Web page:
<li><a href="" title="">Link 1</a></li>
    <li><a href="" title="">Link 2</a></li>
    <li><a href="" title="">Link 3</a></li>
</ul> 

And the CSS:

ul li {
    float: left;
    display: inline; 
    text-decoration: none;
    font-size: 20px;
    font-family: helvetica, arial;
    font-weight: bold;
    display: block;
    text-align: center;
    position: relative;
    margin: 0 0 0 30px;
    background: #F5F3F4;
    -moz-border-radius: 10px 10px 0 0; /* 10 top left, 10 top right. 0 for the rest */
    -webkit-border-top-radius: 10px; /* This will select only the top part */
    border-radius: 10px 10px 0 0;
    text-shadow: 1px 1px 1px black;
    -moz-box-shadow: 0 1px 3px black;
    -webkit-box-shadow: 0 1px 3px black;
    box-shadow: 0 1px 3px black;
    padding: 15px 30px;
}

ul li a { color: #C0C0C0; text-decoration: none; }

Hope you get the point. You can have a preview here: http://www.jsfiddle.net/UtNA8/

share|improve this answer
    
Your preview doesn't have any code... nothing to preview. –  Hristo Dec 11 '10 at 22:11
    
Sorry, I edited. It works now. –  Vlad.P Dec 11 '10 at 22:44
    
I think he wants the curved border on the top of the first li element, and the bottom of the last li. Not a curved upper border on each of the li elements. –  David Thomas Dec 11 '10 at 22:49
1  
This code will not work. You are applying the borders to every li element. –  LittleTreeX Dec 11 '10 at 23:00
    
Use li:first-child and li:last-child –  Vlad.P Dec 11 '10 at 23:23

You could use a containing element for the links, ideally one that can apply a semantic relationship to its contents, I've used a ul (since it's basically a non-ordered list) and style that, rather than trying to style specific instances of an otherwise non-grouped set of elements:

html

<ul>
    <li><a href="#" class="button"> Profile  </a></li>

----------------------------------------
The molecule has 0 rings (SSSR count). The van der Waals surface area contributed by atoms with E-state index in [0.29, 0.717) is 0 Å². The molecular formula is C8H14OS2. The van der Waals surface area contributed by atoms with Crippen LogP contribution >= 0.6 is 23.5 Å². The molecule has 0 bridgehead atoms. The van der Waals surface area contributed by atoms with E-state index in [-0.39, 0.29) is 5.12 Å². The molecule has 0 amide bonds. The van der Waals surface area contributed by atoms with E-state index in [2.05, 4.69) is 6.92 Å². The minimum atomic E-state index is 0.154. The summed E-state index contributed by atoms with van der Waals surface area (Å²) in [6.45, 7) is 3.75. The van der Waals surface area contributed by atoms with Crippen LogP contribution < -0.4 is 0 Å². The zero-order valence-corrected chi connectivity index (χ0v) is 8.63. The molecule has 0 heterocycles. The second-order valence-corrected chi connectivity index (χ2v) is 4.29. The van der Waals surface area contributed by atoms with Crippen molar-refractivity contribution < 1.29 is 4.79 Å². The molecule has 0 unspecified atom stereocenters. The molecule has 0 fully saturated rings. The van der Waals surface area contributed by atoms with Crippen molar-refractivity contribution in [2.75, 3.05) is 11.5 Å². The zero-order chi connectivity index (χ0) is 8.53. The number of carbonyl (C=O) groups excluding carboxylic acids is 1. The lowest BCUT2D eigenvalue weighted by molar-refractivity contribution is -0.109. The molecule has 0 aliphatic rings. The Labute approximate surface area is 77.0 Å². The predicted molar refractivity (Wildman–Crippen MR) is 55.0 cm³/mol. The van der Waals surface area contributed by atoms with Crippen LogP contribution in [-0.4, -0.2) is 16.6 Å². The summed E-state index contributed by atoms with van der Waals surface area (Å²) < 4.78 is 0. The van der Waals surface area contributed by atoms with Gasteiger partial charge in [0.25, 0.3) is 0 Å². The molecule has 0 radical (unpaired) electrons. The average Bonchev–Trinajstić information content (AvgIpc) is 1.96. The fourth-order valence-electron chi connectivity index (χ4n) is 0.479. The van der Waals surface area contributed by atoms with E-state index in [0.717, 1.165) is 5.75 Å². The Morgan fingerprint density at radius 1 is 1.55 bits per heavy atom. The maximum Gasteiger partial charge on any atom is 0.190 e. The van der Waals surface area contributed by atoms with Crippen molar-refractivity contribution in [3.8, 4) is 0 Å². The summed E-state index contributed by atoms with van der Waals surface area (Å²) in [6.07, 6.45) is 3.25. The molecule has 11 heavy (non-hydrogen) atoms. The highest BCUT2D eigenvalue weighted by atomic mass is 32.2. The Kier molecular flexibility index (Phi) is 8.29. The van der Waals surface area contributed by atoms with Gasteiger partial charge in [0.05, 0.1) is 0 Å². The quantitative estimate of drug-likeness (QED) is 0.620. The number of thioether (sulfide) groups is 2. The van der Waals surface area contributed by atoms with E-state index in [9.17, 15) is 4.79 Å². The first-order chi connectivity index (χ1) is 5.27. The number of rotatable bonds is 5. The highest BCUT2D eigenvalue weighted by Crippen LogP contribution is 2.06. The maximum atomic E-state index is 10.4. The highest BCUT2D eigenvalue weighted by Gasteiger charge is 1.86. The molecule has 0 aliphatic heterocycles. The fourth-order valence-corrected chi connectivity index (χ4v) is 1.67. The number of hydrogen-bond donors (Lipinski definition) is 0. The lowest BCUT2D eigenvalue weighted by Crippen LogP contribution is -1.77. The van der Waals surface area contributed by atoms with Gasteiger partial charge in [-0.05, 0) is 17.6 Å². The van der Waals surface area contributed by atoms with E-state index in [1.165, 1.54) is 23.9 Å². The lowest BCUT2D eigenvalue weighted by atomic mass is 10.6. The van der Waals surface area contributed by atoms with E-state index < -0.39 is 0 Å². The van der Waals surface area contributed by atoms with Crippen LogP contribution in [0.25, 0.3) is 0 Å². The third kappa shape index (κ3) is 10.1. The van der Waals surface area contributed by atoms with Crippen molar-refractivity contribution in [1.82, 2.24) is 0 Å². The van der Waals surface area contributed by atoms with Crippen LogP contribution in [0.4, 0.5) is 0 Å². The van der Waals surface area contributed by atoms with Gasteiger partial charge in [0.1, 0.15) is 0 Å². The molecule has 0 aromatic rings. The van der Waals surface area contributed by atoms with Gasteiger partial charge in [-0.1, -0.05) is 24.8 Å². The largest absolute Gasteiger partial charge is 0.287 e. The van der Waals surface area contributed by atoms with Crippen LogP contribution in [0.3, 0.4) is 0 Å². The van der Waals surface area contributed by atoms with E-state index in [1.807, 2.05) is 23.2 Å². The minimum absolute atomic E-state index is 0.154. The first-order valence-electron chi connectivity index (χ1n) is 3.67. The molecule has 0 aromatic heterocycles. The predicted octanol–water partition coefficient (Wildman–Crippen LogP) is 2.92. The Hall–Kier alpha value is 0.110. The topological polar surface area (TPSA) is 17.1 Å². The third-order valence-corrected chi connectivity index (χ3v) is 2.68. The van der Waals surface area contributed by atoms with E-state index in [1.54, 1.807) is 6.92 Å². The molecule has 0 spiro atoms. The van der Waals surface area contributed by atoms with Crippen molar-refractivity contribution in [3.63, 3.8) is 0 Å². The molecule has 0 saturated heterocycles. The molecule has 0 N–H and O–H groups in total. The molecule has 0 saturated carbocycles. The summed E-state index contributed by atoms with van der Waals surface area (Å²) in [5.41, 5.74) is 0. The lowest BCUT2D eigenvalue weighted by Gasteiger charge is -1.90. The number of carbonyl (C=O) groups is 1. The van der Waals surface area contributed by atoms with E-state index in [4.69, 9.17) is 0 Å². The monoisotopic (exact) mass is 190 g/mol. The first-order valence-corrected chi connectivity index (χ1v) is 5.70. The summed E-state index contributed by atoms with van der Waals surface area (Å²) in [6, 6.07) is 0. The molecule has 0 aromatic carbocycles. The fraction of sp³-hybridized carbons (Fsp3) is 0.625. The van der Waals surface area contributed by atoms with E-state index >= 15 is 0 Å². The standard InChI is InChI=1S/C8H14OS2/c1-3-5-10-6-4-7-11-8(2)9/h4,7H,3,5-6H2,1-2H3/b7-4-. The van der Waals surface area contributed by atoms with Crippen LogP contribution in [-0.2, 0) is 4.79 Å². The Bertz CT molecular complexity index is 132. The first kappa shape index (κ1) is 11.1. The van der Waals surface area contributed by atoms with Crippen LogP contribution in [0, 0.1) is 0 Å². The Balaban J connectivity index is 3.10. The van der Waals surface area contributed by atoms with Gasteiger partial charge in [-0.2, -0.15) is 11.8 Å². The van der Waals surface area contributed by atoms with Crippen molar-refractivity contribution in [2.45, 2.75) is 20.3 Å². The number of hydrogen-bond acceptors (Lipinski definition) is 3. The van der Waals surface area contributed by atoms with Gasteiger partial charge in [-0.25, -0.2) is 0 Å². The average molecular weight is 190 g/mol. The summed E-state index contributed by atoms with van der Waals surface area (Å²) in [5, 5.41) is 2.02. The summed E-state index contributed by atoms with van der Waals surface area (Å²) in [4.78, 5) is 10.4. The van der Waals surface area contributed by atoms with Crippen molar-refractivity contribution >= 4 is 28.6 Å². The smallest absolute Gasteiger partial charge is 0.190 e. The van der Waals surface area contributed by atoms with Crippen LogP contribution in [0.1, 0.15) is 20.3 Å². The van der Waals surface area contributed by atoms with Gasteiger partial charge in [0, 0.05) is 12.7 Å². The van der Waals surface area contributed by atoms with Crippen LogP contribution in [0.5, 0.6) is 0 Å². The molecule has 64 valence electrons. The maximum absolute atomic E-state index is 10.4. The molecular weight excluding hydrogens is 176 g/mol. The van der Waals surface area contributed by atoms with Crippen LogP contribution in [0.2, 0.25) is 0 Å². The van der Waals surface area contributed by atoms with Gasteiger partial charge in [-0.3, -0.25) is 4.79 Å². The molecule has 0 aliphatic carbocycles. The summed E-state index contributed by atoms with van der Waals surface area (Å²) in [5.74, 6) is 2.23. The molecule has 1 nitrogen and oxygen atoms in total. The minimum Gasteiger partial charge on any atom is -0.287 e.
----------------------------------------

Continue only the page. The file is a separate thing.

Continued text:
<li><a href="#" class="button">  Privacy </a></li>
     <li><a href="#" class="button"> Services </a></li>
     <li><a href="#" class="button"> Avatar </a></li>
     <li><a href="#" class="button"> Language </a></li>
</ul>

css

ul {
    width: 12em;
    border-radius: 1em;
    overflow: hidden;
}
ul li {
    padding: 0.5em;
    background-color: #eee;
}

JS Fiddle demo.

If you're targeting browsers with reliable implementations of last-child you could also use the :first-child and :last-child pseudo elements:

css:

ul li {
    width: 12em;
    padding: 0.5em;
    background-color: #eee;
}
ul li:first-child {
    -webkit-border-top-radius: 1em;
    -moz-border-radius: 1em 1em 0 0;
    border-radius: 1em 1em 0 0;
}
ul li:last-child {
    -webkit-border-bottom-radius: 1em;
    -moz-border-radius: 0 0 1em 1em;
    border-radius: 0 0 1em 1em;
}

JS Fiddle demo

share|improve this answer
    
thanks a lot , but This doesn't solve the first part of his question, the main part –  Maged Dec 12 '10 at 19:31

I'd be wary of first-child, last-child pseudo selectors. Obviously they are great ideas, and you should use them because they're a part of the standard, but at the same time you'll need to make some allowances for browsers that don't properly adhere to standards - ahem MS. Same goes for the border-radius properties obviously. Oh and finally, you might want to include your icon graphics as tags inside of your links (that is, if you want them to show up on any browser that doesn't support css properly, and you feel their content is of particular note).

share|improve this answer
    
Yeah, but he wanted rounded borders specifically, which already is not a cross browser attribute. Thus, using the first-child, last-child to display this property is perfectly acceptable. In other words, the only browsers that will understand the rounded borders, will also understand the first-child, last-child. –  LittleTreeX Dec 22 '10 at 18:37